Checking your practice's vital signs
Here's how to analyze the numbers that reveal its financial health—or illness.
Heartbeat, pulse, temperature, respiration, and blood pressure can give you a quick assessment of a patient's health status. Likewise, there are basic measures you can use to monitor the financial health of your practice. You might call them your practice vital signs. They include data on patient volume, bread-and-butter services, revenue production, billings, and collections.
As you can see, just four tables are involved—office services, hospital services, financial data, and accounts-receivable aging. The format is roughly the same for each. Totals for the prior year of practice come first, serving as a benchmark. Next, we record tallies for each month, followed by a monthly average for the current year. Set up properly, your spreadsheet should be able to automatically calculate new averages, totals, ratios, and percentages each time you enter new monthly data.
This statistical snapshot of performance makes it easy to spot trends. Is the practice growing? Based on the data for the first quarter of the year, you can see that the average monthly volume of most office-based services delivered by our theoretical group has risen compared to the previous year. In case of declines in such categories, knowledge of negative trends can lead to strategic discussions: "What, if anything, should we do to improve things?"
With a report like this, you can track major procedures, assess your business manager's effectiveness, determine whether a special effort is needed to clear up aging accounts, evaluate the use of billing codes, and periodically answer the question, "How well is my practice doing?" The answer may help you add thousands of dollars to your bottom line. Even if you don't get that result, the report will help you understand where you are and where you're going.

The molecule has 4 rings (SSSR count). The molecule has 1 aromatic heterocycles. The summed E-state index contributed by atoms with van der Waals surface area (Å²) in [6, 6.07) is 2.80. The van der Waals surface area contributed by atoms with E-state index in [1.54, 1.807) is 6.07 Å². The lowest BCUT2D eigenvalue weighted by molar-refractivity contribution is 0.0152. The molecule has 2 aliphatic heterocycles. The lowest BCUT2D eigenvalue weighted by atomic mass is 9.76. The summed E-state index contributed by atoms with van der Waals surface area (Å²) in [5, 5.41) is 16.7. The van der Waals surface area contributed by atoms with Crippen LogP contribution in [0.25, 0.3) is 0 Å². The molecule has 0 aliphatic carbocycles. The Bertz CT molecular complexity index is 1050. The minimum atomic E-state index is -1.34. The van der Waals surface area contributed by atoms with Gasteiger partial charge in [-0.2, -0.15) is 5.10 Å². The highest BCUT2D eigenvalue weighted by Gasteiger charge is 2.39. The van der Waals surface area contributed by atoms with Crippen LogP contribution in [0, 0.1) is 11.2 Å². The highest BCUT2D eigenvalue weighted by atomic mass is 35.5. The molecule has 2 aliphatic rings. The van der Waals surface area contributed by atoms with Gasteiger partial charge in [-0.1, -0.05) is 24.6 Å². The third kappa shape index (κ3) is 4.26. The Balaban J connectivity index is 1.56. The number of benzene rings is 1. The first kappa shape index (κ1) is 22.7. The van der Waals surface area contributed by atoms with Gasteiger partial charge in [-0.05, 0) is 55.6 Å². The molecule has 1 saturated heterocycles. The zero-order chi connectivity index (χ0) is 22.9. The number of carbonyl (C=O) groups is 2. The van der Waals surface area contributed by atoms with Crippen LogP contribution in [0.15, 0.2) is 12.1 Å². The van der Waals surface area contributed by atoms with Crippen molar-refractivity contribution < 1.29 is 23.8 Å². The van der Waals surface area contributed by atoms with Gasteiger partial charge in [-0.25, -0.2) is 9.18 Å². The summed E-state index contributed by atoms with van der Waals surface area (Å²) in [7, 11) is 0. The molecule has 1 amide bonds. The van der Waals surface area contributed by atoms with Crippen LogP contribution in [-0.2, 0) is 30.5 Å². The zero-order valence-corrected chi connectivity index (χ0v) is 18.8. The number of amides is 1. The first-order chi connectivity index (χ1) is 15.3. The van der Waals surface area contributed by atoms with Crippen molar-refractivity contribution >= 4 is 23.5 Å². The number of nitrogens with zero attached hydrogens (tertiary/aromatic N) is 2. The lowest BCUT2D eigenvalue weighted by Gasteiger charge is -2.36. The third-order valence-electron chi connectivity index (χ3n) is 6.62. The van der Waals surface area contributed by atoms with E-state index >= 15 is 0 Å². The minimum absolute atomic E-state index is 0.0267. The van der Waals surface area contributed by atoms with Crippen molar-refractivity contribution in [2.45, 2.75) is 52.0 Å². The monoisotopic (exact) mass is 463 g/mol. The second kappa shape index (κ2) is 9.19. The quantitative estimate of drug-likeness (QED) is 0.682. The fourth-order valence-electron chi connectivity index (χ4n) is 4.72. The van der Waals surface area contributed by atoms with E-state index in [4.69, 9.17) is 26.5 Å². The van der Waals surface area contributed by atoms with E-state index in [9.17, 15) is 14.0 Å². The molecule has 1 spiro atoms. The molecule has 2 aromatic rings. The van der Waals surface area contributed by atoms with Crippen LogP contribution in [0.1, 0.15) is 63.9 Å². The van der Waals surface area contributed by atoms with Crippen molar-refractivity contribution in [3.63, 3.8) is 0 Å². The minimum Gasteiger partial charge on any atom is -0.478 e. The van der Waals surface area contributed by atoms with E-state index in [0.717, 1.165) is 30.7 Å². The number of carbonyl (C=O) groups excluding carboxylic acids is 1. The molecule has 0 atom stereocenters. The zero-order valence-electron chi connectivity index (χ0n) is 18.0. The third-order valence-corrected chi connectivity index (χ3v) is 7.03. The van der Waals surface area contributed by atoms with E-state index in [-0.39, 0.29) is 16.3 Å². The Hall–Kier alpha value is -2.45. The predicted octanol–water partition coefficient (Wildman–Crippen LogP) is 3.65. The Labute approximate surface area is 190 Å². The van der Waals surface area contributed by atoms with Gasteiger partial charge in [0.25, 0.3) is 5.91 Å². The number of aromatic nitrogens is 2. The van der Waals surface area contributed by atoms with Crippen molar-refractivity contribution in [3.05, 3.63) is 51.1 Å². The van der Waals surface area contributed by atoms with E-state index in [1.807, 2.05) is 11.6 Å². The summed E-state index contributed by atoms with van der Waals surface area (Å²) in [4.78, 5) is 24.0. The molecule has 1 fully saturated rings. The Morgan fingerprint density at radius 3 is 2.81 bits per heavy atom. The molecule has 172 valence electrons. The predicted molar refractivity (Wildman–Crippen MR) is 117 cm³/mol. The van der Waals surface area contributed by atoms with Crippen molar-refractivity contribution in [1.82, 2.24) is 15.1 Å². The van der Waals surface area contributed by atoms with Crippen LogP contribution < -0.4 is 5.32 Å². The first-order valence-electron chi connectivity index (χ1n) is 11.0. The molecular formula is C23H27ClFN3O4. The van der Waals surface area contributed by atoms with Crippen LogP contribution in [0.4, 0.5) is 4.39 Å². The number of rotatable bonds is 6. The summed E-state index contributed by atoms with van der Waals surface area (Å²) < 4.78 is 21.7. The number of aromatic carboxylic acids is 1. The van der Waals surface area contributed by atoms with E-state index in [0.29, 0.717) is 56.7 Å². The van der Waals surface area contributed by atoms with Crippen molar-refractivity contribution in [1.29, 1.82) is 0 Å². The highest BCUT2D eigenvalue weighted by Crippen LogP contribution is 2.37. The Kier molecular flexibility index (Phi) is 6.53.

In primary care practices, the key things to monitor are new-patient visits, office consultations, established-patient visits, preventive-medicine visits, and patient encounters as a whole. Larger practices with multiple offices might track these by location.
Whatever your situation, it's important to segregate new-patient visits from office consultations. An office consultation is an encounter prompted by another doctor's request for your medical opinion. In contrast, a new-patient visit is essentially a self-referral. Since consults are generally paid at a higher rate than new-patient visits—often 25 percent higher—it pays, particularly for specialists and subspecialists, to have as many initial encounters as possible qualify as consultations.
For instance, we recently analyzed the practice of a solo cardiologist and found that he habitually coded every first encounter as a new-patient visit, when in truth probably two-thirds of them had been generated by physician referrals and qualified as consults. This meant he was giving up $25 to $35 per patient, or about $15,000 to $20,000 a year, depending on patient volume. A monthly report on your business vital signs can alert you to this type of mistake.
Another thing to take a close look at is the line for preventive services. That's where annual physical exams should be showing up. For years—because insurance policies covered only the treatment of illness—doctors tried to find diagnostic problems to put on claim forms to qualify these exams as acute visits.